I suppose that ultimately we come back to Tocqueville and his cautions regarding the “tutelary” impulse(s) of government.

    I offer the following quote from Paul Rahe’s discussion on his book soft Despotism regarding Tocqueville which may be found here: Also fine commentary by James Caesar and Thomas West included.

    http://www.heritage.org/research/reports/2009/09/soft-despotism-democracys-drift-what-tocqueville-teaches-today

    “Above all, (Tocqueville) was persuaded that where there is centralized administration and individual citizens find themselves alone facing the state, they will succumb to the disposition that Pascal, Montesquieu, and Rousseau had called inquiétude (using a word that has a range of meanings stretching from uneasiness and restlessness to anxiety and outright fear) and, in search of a sense of security, will gradually become passive subjects. But he also saw that where there is considerable local autonomy, as there was in the United States, and the citizens experienced civic agency and learned the art of association thereby, where there is genuine and spirited public debate, where the citizens find in Biblical religion a moral anchor and a foundation for their own dignity and where they are sustained by domestic tranquility typifying their homes, the sense of inquiétude typical of the liberal democratic man will give way to citizens’ trust in their own capacities, and they will be likely to be anything but passive and to have the confidence to join together and face down officials intent on lording it over them.”

    The combined changes in the populace and our representatives makes correction an extremely daunting task – just wish i had enough brains to figure it out – so I will leave it at that and like you await a response (goodness, am I slipping in to a state of inquietude)?

  3. David Upham says

    Here’s a shot in the dark: Congressional Republicans should vote to give a Democratic President more authority and responsibility. Amend the APA so as to require the President to read and then publicly sign new regulations, and give the President unilateral authority to repeal them.

  4. libertarian jerry says

    The problems and dilemmas that face American citizens of a Conservative or Libertarian persuasion goes back almost to the beginning of the Republic. However,there are certain mileposts, along the road of history, that shine the light on the growth of Leviathan. Lincoln’s Civil War that put into concrete the establishment of centralized political power in America. The establishment of the Federal Reserve Fiat money system.The 16th and 17th Amendments to the U.S.Constitution. The 1934 bankruptcy of America along with the New Deal which saw the rise of the Administrative State and the Social Security numbering of American citizens. The Great Society.The Civil Rights Act and lately The Patriot Act. All of this plus U.N. membership and a myriad of lesser but still important legislation that has solidified and centralized the power of Leviathan and at the same time diminished individual liberty.. But,despite all of the above the biggest contributor to the growth of the state has been a majority of the American voting population who voted to give up their liberty in exchange for security. Historically what it boils down to is what Soviet leader Kruschev once said when he came to visit America. I paraphrase. “In 50 years time America will accept communism by voting for the politicians that will bring communism into America.” Albeit in modified form,this is exactly what has happened in America. A voting majority of Americans accepted the Communist leviathan because they voted for it. The truth is that nothing will change democratically because a voting majority either are employed by or live off of the state. In essence,people who believe in liberty are outvoted.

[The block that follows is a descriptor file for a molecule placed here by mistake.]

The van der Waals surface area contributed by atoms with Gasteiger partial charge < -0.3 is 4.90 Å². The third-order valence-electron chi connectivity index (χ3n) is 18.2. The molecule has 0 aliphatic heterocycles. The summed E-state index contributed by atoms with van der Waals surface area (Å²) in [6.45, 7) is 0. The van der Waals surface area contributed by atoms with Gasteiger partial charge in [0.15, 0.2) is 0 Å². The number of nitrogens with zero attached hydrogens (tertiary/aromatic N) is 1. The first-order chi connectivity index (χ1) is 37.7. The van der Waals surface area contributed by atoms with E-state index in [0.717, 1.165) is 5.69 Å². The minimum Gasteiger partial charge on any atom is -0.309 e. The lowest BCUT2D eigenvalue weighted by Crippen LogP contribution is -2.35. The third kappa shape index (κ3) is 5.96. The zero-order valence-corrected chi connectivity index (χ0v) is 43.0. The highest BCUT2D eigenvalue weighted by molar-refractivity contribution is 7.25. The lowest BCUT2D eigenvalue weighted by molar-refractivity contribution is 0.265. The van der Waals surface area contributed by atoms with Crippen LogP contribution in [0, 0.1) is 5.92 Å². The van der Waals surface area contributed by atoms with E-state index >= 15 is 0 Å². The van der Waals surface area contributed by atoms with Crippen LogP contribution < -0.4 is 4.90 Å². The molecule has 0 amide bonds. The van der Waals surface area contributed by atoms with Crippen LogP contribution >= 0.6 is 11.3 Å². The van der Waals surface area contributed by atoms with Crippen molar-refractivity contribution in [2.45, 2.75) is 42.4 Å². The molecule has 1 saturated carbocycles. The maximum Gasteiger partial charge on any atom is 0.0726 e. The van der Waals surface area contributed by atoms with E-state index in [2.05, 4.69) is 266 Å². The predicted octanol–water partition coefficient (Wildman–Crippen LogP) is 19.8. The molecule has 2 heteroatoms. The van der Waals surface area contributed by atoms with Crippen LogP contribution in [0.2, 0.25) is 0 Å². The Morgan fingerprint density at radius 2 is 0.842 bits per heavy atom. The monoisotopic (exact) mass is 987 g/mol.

• R Richard Schweitzer says

      LJ,

      Did you mean to omit the actions of Wilson intentionally taking the U S into the European War in order to establish the concept of efficacy of an Administrative State functioning through centralized government? That was a major step which became resurgent in 1930 (yes, Hoover).

      All this is part of the emergence and rise of a Managerial Class becoming dominant in industry, distribution, finance, education and governments (all levels).

      That Class rises on the acceptance (and consent?) to its intermediation functions in increasing areas of the interactions of humans with one another and with their surroundings.

      What many fail to realize is that “Socialism” under whatever its labels is not about “ownerships” per se, it is about control – through powers of determinations – essentially, management. All so-called “Socialist” or “Social Democratic” societies have been and are systems of managements – managed societies.

      Working from his original base in agriculture (which produced many of Russia’s managers; idem, Gorbachev) Krushev was experienced in the trends and needs of “masses” for management. That shaped his views of all he saw trending in the West. He has not been disproven – even if he used the wrong labels.